My hearing may have been damaged at an early age. As an adult, at first I denied it. Then I tried to hide it. Finally, I set my pride aside and addressed it, getting my hearing tested and purchasing my first hearing aids at age 35. When I finally got quality assistance, I felt like a part of my life I had lost was returned special delivery. I knew that day, this was the business I wanted to be in. That was more than a decade ago.

So much has happened since and thanks to advancements in technology and manufacturing, hearing assistance is available to many, many more Americans. As a country and as an industry, we must come together to solve this problem and the great news is that a solution is within our grasp.

This week, U.S. Senators Chuck Grassley (R-Iowa) and Elizabeth Warren (D-Mass.) introduced the Over-the-Counter Hearing Aid Act of 2017 (bill number S. 670). The bill, also cosponsored by Senator Hassan (D-NH) and Senator Isakson (R-GA), has been referred to the HELP Committee in the Senate and could be considered by the committee in the coming weeks. Representatives Kennedy (D-MA) and Blackburn (R-TN) have also introduced a companion bill in the House of Representatives.

The bipartisan legislation would make certain types of hearing aids available over the counter and remove unnecessary and burdensome requirements that currently create barriers for consumers. Specifically, personal sound amplifiers — or PSAPs — are a growing part of the hearing assistance product spectrum that can help. Whether the Bill is perfect, I don’t know. What I do know is that anything that helps more people access better hearing is progress.

I am on a mission to push hearing forward in our country and I challenge you join in the movement. In the next five years, over 170 million people will be over 50 years old accounting for 54% of the population. These people are like you and me — they have smartphones and active lifestyles. They are busy with kids and grandkids and jobs and hobbies. They run, they hunt, they bird-watch, they work in their woodshop, they have responsibilities and a desire to contribute. Let’s empower them to be a part of the conversation.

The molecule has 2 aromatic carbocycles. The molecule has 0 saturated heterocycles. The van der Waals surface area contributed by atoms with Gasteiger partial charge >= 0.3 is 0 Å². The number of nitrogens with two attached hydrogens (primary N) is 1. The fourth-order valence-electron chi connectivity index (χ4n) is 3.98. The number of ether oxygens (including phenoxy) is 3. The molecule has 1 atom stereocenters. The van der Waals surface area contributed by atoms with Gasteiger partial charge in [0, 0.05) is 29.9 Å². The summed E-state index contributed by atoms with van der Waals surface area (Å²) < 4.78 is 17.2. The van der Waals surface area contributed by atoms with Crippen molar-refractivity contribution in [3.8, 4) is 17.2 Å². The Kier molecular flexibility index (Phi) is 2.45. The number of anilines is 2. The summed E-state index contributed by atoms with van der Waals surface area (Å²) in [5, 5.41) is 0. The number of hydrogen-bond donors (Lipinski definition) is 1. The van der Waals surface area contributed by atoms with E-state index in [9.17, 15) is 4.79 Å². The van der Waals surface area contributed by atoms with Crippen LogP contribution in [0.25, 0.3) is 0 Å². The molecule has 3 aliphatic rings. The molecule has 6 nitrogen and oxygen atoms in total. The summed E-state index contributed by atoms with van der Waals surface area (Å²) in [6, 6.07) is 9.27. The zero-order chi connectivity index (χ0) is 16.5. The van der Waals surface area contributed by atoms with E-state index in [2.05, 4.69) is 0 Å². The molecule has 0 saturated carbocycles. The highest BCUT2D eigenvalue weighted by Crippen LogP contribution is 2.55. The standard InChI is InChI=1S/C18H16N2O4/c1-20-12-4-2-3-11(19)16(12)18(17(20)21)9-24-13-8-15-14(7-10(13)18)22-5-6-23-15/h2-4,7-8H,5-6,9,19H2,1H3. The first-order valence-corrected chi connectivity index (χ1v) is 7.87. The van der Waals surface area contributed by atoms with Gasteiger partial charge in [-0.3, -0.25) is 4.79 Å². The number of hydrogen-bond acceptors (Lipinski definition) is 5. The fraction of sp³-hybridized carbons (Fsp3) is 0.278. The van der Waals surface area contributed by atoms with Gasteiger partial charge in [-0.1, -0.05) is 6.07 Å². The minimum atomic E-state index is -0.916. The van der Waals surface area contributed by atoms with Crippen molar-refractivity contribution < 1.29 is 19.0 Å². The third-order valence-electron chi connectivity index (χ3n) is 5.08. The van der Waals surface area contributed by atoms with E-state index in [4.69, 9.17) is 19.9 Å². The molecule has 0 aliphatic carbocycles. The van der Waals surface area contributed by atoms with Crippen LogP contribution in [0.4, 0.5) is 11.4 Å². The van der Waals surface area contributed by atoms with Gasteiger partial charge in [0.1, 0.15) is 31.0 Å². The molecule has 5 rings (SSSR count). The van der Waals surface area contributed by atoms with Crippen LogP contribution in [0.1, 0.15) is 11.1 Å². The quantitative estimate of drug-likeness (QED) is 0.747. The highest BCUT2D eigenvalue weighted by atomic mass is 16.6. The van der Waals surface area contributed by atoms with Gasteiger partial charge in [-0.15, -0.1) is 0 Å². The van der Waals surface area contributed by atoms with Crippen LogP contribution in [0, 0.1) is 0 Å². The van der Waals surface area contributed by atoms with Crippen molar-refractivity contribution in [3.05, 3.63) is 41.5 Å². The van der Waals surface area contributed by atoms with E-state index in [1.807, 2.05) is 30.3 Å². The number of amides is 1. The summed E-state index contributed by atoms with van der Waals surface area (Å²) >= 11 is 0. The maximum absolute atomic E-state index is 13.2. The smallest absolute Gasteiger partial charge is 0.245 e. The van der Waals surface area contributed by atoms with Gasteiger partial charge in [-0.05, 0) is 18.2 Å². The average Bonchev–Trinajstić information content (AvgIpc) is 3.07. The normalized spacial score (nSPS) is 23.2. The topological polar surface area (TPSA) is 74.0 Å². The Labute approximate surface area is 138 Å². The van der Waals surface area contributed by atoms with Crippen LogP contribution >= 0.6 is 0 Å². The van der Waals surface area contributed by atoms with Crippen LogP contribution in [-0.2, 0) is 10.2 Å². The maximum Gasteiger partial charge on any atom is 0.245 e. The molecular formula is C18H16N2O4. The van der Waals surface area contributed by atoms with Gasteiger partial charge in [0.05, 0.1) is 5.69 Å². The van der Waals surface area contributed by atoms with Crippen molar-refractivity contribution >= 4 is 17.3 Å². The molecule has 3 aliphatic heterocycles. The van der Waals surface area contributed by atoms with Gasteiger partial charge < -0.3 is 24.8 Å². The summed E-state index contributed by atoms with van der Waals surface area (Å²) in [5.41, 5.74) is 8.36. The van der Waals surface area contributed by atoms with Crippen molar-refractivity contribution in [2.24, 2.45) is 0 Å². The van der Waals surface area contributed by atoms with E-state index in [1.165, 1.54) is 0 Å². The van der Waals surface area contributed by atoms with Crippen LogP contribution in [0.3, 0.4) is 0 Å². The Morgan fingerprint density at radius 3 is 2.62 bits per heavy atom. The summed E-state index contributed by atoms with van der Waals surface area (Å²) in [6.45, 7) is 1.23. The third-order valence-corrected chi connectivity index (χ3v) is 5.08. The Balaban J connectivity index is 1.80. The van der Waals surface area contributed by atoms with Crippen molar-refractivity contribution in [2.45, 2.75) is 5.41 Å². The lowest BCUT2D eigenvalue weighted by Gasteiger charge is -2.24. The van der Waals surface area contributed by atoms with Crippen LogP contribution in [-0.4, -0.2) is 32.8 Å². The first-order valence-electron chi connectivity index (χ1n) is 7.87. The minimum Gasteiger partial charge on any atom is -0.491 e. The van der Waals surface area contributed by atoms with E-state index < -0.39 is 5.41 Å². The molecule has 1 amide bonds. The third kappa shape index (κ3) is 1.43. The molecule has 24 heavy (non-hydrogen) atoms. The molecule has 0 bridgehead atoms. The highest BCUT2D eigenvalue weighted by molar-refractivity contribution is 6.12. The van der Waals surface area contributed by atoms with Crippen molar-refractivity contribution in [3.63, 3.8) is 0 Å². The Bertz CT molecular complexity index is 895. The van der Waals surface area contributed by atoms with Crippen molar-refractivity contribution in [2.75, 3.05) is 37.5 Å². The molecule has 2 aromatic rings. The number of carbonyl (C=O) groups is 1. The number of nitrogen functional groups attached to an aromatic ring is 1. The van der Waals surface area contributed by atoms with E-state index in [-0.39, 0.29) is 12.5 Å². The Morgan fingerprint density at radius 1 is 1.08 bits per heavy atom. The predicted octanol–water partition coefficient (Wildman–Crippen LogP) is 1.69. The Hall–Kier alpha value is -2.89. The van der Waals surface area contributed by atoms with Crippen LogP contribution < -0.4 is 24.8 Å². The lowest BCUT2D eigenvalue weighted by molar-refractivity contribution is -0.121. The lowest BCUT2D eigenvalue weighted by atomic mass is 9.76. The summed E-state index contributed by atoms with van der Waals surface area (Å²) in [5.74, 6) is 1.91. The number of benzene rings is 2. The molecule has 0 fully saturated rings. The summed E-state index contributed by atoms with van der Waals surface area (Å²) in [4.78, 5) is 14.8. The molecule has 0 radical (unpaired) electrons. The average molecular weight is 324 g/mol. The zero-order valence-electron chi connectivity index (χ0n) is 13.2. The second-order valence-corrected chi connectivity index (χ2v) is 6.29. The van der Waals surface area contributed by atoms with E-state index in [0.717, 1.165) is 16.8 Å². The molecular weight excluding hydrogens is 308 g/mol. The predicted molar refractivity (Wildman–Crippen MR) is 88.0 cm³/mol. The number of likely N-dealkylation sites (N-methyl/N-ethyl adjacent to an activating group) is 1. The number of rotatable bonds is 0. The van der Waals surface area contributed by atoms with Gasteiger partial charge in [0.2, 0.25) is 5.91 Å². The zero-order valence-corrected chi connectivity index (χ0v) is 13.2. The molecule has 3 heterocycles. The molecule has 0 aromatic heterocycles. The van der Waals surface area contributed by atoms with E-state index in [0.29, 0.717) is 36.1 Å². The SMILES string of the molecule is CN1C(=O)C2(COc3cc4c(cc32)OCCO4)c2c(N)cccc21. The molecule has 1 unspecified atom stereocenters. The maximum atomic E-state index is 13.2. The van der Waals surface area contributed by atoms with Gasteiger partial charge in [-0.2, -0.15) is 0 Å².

At my companies, Lucid Hearing and Lucid Audio, we’re doing our part by innovating products for all ages and needs: from infants to seniors, from office settings to active lifestyles, preventative and protective technologies, from light hearing degradation to severe hearing loss — and everything in between.

Whether you are an industry leader, an in-the-field audiologist, a buyer, policy-maker, or you know someone that needs a little help, now is the time to help people who cannot hear and may not be heard. Today is the day to hear better — and to do more as a nation.

— — — — — — — — — — — — — — — — — — — — — — — — — — — — — —

Tim Schnell is the founder and CEO of Lucid Hearing and Lucid Audio, which have helped over 100,000 people hear better via products for every age and every stage of hearing ability, from protective HearMuffs for infants and children, to AMPED audio devices for grandkids and grandparents, to our super affordable personal sound amplifiers (PSAPs) to advanced Powered by Lucid hearing aids. www.lucidaudio.com and www.lucidahearing.com